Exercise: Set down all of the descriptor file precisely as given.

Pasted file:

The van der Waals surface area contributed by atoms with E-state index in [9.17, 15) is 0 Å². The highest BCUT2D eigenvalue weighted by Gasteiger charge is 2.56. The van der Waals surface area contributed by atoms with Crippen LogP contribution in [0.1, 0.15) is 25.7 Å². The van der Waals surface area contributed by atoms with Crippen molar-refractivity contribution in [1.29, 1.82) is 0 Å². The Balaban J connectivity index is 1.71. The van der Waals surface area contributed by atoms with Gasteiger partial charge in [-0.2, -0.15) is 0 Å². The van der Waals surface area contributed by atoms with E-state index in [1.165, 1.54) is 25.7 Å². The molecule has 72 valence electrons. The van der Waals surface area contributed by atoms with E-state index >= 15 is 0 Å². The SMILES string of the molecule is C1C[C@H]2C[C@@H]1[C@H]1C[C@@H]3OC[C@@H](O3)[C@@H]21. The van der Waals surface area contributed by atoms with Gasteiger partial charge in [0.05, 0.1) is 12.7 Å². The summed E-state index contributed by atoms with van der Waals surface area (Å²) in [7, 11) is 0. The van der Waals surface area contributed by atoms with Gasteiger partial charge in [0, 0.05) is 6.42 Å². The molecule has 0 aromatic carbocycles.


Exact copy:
The van der Waals surface area contributed by atoms with E-state index in [9.17, 15) is 0 Å². The highest BCUT2D eigenvalue weighted by Gasteiger charge is 2.56. The van der Waals surface area contributed by atoms with Crippen LogP contribution in [0.1, 0.15) is 25.7 Å². The van der Waals surface area contributed by atoms with Crippen molar-refractivity contribution in [1.29, 1.82) is 0 Å². The Balaban J connectivity index is 1.71. The van der Waals surface area contributed by atoms with Gasteiger partial charge in [-0.2, -0.15) is 0 Å². The van der Waals surface area contributed by atoms with E-state index in [1.165, 1.54) is 25.7 Å². The molecule has 72 valence electrons. The van der Waals surface area contributed by atoms with E-state index >= 15 is 0 Å². The SMILES string of the molecule is C1C[C@H]2C[C@@H]1[C@H]1C[C@@H]3OC[C@@H](O3)[C@@H]21. The van der Waals surface area contributed by atoms with Gasteiger partial charge in [0.05, 0.1) is 12.7 Å². The summed E-state index contributed by atoms with van der Waals surface area (Å²) in [7, 11) is 0. The van der Waals surface area contributed by atoms with Gasteiger partial charge in [0, 0.05) is 6.42 Å². The molecule has 0 aromatic carbocycles.